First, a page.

Founded in 2018, Print Pomona Art Book Fair (PPABF), offers exhibitors from Los Angeles and within the San Gabriel Valley and Inland Empire a platform to share their art to the community. The fair is the first of its kind within the San Gabriel Valley in the city of Pomona. Located just 30 miles east of the city of Los Angeles. PPABF is free and open to the public. For more information click here
drkrm presents The Adventures of Little Miss featuring provocative new work from always controversial writer/photographer Scot Sothern. A pop-up exhibition and book launch will be held on Saturday, February 2nd from 6 to 10 pm at drkrm gallery’s new Santa Monica location. Copies of the new monograph Little Miss published by drkrm editions will be available for purchase and signing.
European Diary 1983-1984
Save for some, nearly all the photographs we see here have not been published or publicly exhibited prior to this exhibition. It is not rare for pictures to remain unnoticed for a long time because innumerable photos are often kept in our digital devices without ever being seen again. Keizo Kitajima travelled to Eastern Europe in 1983 to take these pictures as a photographer and not as a tourist, yet for these to have remained unseen despite his initial intention to exhibit them, involves a specific if strange operation which bears directly on the question " when does one become a photographer?" This exhibition, in fact, provides an answer: only after 35 years did Kitajima become a photographer of these sites.
In other words, 30 years or so were necessary for these photographs to become publishable. The gap of years generates the distance absent when he took the photos. These images are just as distant to him now as they are to us. He was physically present in Berlin, Warsaw, and Prague when he took these pictures from 1983 to 1984. This distance in time prevents anyone from possessing these views as their own, including Kitajima. The photographer who might claim that these were taken just yesterday cannot possibly exist because of the amount of time that has lapsed. Kitajima spent 35 years to tease out this gap between the mechanical and personal gaze. We should read his career as a constant struggle with this gap. His early activities, including the “Photo Express Tokyo” magazine where he published snapshots using flash to increase contrast, was meant to get away from those viewers whose emphasis on the "having seen" and “being there” obscured the mechanical gaze. This flight underwrites his trips to Okinawa and New York, as well as the ones he took to Eastern Europe and the Soviet Union on the verge of collapse.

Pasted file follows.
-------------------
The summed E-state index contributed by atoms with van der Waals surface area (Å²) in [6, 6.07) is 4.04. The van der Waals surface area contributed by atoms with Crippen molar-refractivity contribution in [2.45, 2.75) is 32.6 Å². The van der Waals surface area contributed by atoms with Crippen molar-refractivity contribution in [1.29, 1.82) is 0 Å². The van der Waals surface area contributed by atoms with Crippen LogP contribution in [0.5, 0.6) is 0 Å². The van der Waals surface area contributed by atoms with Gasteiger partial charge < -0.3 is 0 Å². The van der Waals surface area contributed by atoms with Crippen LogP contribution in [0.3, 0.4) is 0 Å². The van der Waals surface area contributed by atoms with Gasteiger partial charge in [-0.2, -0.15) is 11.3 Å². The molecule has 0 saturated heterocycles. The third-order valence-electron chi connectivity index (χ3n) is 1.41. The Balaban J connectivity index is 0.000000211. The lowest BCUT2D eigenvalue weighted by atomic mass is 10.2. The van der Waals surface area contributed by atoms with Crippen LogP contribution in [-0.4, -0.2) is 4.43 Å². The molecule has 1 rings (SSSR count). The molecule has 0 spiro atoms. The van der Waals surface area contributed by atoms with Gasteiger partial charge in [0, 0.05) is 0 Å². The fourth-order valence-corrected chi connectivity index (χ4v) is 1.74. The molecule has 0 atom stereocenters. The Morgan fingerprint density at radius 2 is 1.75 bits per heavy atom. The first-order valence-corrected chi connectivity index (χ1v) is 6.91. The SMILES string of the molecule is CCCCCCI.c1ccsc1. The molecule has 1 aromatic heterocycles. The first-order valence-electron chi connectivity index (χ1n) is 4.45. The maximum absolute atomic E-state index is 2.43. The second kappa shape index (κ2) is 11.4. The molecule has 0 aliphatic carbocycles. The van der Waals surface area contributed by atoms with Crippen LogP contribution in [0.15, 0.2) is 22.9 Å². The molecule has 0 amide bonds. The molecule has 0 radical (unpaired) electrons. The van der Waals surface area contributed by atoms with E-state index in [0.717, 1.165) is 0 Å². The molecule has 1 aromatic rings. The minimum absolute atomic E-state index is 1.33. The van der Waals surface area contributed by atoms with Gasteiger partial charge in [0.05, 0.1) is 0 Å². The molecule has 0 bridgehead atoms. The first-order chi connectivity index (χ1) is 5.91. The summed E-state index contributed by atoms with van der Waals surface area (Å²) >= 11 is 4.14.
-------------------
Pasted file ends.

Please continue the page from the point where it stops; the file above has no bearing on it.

About Keizo Kitajima
Keizo Kitajima was born in 1954 in Suzaka (Nagano Prefecture), Japan. He began photography at an early age; his discovery of the precursory works of Nobuyoshi Araki and Daidō Moriyama marked his teenage years. He was an original member of the Workshop Photo School. Like Moriyama, Kitajima developed an interest in the creative potential of photography’s reproducibility, but he took the notion of transformation in a very different direction, focusing on the layers of reproduction in his own work rather than the degeneration of cultural media. Kitajima’s photography is haunted by an obsession: identity, or rather the opposite; what Kitajima himself calls un-identity.